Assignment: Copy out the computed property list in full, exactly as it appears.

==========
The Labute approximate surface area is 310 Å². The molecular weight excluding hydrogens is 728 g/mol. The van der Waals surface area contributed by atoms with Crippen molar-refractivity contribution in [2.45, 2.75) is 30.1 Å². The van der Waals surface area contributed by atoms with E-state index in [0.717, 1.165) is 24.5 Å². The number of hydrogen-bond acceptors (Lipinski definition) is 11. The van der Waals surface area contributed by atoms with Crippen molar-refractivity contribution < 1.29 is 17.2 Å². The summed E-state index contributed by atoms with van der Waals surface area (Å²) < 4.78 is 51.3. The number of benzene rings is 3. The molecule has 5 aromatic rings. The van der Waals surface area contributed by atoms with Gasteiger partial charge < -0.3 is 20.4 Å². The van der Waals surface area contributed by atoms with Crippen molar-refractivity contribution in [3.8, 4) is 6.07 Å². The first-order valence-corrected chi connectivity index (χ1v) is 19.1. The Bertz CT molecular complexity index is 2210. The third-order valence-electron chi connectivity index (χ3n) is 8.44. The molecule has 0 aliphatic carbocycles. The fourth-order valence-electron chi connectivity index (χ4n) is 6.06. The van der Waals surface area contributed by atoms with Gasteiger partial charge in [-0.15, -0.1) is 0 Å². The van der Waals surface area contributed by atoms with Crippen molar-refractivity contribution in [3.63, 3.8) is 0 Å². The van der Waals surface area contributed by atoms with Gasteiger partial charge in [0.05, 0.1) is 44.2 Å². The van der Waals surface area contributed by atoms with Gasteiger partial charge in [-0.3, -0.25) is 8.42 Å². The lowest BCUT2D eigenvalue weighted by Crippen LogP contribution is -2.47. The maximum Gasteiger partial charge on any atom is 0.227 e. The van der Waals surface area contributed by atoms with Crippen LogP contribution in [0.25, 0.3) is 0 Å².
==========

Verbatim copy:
The Labute approximate surface area is 310 Å². The molecular weight excluding hydrogens is 728 g/mol. The van der Waals surface area contributed by atoms with Crippen molar-refractivity contribution in [2.45, 2.75) is 30.1 Å². The van der Waals surface area contributed by atoms with E-state index in [0.717, 1.165) is 24.5 Å². The number of hydrogen-bond acceptors (Lipinski definition) is 11. The van der Waals surface area contributed by atoms with Crippen molar-refractivity contribution < 1.29 is 17.2 Å². The summed E-state index contributed by atoms with van der Waals surface area (Å²) < 4.78 is 51.3. The number of benzene rings is 3. The molecule has 5 aromatic rings. The van der Waals surface area contributed by atoms with Gasteiger partial charge < -0.3 is 20.4 Å². The van der Waals surface area contributed by atoms with Crippen molar-refractivity contribution in [3.8, 4) is 6.07 Å². The first-order valence-corrected chi connectivity index (χ1v) is 19.1. The Bertz CT molecular complexity index is 2210. The third-order valence-electron chi connectivity index (χ3n) is 8.44. The molecule has 0 aliphatic carbocycles. The fourth-order valence-electron chi connectivity index (χ4n) is 6.06. The van der Waals surface area contributed by atoms with Gasteiger partial charge in [-0.15, -0.1) is 0 Å². The van der Waals surface area contributed by atoms with Crippen molar-refractivity contribution in [3.63, 3.8) is 0 Å². The van der Waals surface area contributed by atoms with Gasteiger partial charge in [0.05, 0.1) is 44.2 Å². The van der Waals surface area contributed by atoms with Gasteiger partial charge in [-0.3, -0.25) is 8.42 Å². The lowest BCUT2D eigenvalue weighted by Crippen LogP contribution is -2.47. The maximum Gasteiger partial charge on any atom is 0.227 e. The van der Waals surface area contributed by atoms with Crippen LogP contribution in [0.25, 0.3) is 0 Å².